International Politics and the role of “Law Merchant”

The “Law Merchant” system is one that was derived from the Middle Ages relating to how merchants and traders went about transactions with those from outside parties. The interactions that this concept is based around can be tied back to the definition of rationality that we’ve discussed in class; assuming that each independent party, or state, is out to better themselves in an anarchic world. We also used Game Theory and Prisoner’s Dilemma to see just how complicated interrelated trade, and international politics as a whole, can be, especially when dealing with multiple parties.

In earlier discussions with regards to medieval trading, it was established that hazards such as pirates or bandits and geographic makeup or distances threatened trade procedures. With further discussion it was accepted that it was difficult, if not impossible, to ensure that a trader or merchant would receive their goods or pay, thus getting exploited, comparable to the infant stages of eBay. We threw around solutions such as increasing penalties, establishing repeat sales, and trading only within the community. I endorse the latter for principles that are evident in the first two; if you keep trade within a community, you will naturally be executing repeat sales where you do not want to tarnish your reputation, and the community can agree on a governing body that enforces higher penalties. In addition, a community will make it easier to identify those who neglect the communal merchant system and attempt to cheat it.

Also discussed in class were ideas to incentivize cooperation by rewarding favorable actions that coordinate with international mandates. One relatable example is the founding of NAFTA. It’s no surprise that Canada and Mexico are two of America’s top trading partners. This can be attributed to this free trade agreement, which was set up to protect each of their individual interests, given that fact that they realized that honest trade and repeat sales is mutually favorable in the long run. In fact, not only has NAFTA allowed the United States to slow its forever-increasing national deficit, it has done so while increasing employment throughout North America by nearly 40 million jobs! (23% increase since 1993).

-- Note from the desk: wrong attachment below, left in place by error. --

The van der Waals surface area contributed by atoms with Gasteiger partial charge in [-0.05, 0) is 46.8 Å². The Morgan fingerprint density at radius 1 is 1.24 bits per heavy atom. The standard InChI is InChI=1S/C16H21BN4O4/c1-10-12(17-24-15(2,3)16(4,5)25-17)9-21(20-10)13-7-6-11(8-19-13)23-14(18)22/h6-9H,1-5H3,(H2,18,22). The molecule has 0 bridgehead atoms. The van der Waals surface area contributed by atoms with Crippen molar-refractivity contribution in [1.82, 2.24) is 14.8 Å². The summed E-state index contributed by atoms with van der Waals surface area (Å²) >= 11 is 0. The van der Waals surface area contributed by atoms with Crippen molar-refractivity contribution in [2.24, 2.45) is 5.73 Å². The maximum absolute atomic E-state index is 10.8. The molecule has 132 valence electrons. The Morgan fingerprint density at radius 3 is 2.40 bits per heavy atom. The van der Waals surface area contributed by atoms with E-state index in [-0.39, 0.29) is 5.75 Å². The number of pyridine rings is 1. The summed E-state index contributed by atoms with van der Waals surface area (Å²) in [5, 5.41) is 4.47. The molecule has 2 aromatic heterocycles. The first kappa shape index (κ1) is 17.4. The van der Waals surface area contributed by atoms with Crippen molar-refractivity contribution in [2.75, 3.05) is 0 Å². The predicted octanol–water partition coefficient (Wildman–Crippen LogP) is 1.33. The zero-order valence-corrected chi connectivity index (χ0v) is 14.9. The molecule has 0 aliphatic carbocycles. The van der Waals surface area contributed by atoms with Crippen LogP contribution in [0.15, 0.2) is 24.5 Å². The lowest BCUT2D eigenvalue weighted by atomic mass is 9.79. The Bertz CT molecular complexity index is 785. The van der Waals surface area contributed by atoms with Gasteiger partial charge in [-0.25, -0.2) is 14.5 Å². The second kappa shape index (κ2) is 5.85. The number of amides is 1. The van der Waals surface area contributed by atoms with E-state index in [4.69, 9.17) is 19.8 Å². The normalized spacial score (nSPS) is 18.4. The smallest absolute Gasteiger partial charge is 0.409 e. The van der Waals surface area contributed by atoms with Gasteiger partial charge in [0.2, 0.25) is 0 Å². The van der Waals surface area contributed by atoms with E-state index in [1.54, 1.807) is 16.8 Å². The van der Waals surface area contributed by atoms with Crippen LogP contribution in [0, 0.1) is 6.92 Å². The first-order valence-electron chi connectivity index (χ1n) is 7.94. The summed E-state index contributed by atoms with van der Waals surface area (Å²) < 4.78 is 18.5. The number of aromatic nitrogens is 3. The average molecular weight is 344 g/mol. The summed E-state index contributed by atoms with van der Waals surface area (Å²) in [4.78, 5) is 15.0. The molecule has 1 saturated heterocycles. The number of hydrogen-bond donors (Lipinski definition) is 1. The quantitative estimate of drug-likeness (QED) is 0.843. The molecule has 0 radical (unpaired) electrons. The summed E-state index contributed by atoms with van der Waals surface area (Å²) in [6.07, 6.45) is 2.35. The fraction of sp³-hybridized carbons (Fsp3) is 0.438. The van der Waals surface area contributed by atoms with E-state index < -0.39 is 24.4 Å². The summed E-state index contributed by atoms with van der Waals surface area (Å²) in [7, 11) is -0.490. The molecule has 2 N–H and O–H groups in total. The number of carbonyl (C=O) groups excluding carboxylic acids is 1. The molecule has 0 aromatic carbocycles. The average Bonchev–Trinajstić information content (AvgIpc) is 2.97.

Although not relating directly to the “Law Merchant”, the Treaty on the Non-Proliferation of Nuclear Weapons (NPT) is a suitable example that conveys realistic accounts of how difficult international political cooperation can be. In the article Continuing Nuclear Proliferation, we can see similar themes of “Law Merchant” and Game Theory evident when dealing with collaboration in a community. While the incentive here is simply global peace, even if a nation adopts this article publicly, it is difficult to gage if they will follow regulations behind closed doors. This ultimately prompts others to assume that they won’t oblige, and out of fear, it psychologically forces them to not cooperate as well.

It seems as though Game Theory has a role at every level of politics, especially when dealing with international affairs such as trade. From the Medieval Era to present day, the implications of Merchant Law seem to govern interactions of nearly every independent state in the world. It’s interesting to think how much help, if any, IO’s have been in establishing peaceful relations, and how effective they can be in years to come.